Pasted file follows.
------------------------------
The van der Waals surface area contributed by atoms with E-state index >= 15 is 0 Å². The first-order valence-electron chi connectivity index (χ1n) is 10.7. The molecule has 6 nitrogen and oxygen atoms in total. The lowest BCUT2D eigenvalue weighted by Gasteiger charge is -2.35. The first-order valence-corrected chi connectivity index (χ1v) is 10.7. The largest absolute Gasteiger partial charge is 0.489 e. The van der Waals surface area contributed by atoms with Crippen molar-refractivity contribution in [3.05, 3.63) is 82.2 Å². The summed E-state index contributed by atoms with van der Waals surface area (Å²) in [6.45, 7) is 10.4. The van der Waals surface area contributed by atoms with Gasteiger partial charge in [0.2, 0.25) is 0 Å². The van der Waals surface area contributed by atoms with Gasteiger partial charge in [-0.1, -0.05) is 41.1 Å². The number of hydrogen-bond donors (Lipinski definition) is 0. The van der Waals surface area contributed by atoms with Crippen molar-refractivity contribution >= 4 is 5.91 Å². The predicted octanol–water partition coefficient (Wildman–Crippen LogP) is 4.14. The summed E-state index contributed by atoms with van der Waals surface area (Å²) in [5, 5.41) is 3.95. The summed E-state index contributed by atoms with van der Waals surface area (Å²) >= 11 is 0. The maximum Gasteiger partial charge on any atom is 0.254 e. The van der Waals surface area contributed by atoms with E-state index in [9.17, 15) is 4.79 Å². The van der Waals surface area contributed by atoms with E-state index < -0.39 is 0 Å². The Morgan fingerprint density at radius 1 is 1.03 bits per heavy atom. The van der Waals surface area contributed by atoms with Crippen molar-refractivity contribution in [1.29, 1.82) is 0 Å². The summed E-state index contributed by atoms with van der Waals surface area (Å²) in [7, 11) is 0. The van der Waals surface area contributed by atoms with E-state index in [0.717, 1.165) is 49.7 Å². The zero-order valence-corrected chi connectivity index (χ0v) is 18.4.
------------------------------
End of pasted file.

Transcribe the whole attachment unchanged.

The van der Waals surface area contributed by atoms with E-state index >= 15 is 0 Å². The first-order valence-electron chi connectivity index (χ1n) is 10.7. The molecule has 6 nitrogen and oxygen atoms in total. The lowest BCUT2D eigenvalue weighted by Gasteiger charge is -2.35. The first-order valence-corrected chi connectivity index (χ1v) is 10.7. The largest absolute Gasteiger partial charge is 0.489 e. The van der Waals surface area contributed by atoms with Crippen molar-refractivity contribution in [3.05, 3.63) is 82.2 Å². The summed E-state index contributed by atoms with van der Waals surface area (Å²) in [6.45, 7) is 10.4. The van der Waals surface area contributed by atoms with Gasteiger partial charge in [0.2, 0.25) is 0 Å². The van der Waals surface area contributed by atoms with Gasteiger partial charge in [-0.1, -0.05) is 41.1 Å². The number of hydrogen-bond donors (Lipinski definition) is 0. The van der Waals surface area contributed by atoms with Crippen molar-refractivity contribution >= 4 is 5.91 Å². The predicted octanol–water partition coefficient (Wildman–Crippen LogP) is 4.14. The summed E-state index contributed by atoms with van der Waals surface area (Å²) in [5, 5.41) is 3.95. The summed E-state index contributed by atoms with van der Waals surface area (Å²) >= 11 is 0. The maximum Gasteiger partial charge on any atom is 0.254 e. The van der Waals surface area contributed by atoms with E-state index in [9.17, 15) is 4.79 Å². The van der Waals surface area contributed by atoms with E-state index < -0.39 is 0 Å². The Morgan fingerprint density at radius 1 is 1.03 bits per heavy atom. The van der Waals surface area contributed by atoms with Crippen molar-refractivity contribution in [1.29, 1.82) is 0 Å². The summed E-state index contributed by atoms with van der Waals surface area (Å²) in [7, 11) is 0. The van der Waals surface area contributed by atoms with E-state index in [0.717, 1.165) is 49.7 Å². The zero-order valence-corrected chi connectivity index (χ0v) is 18.4.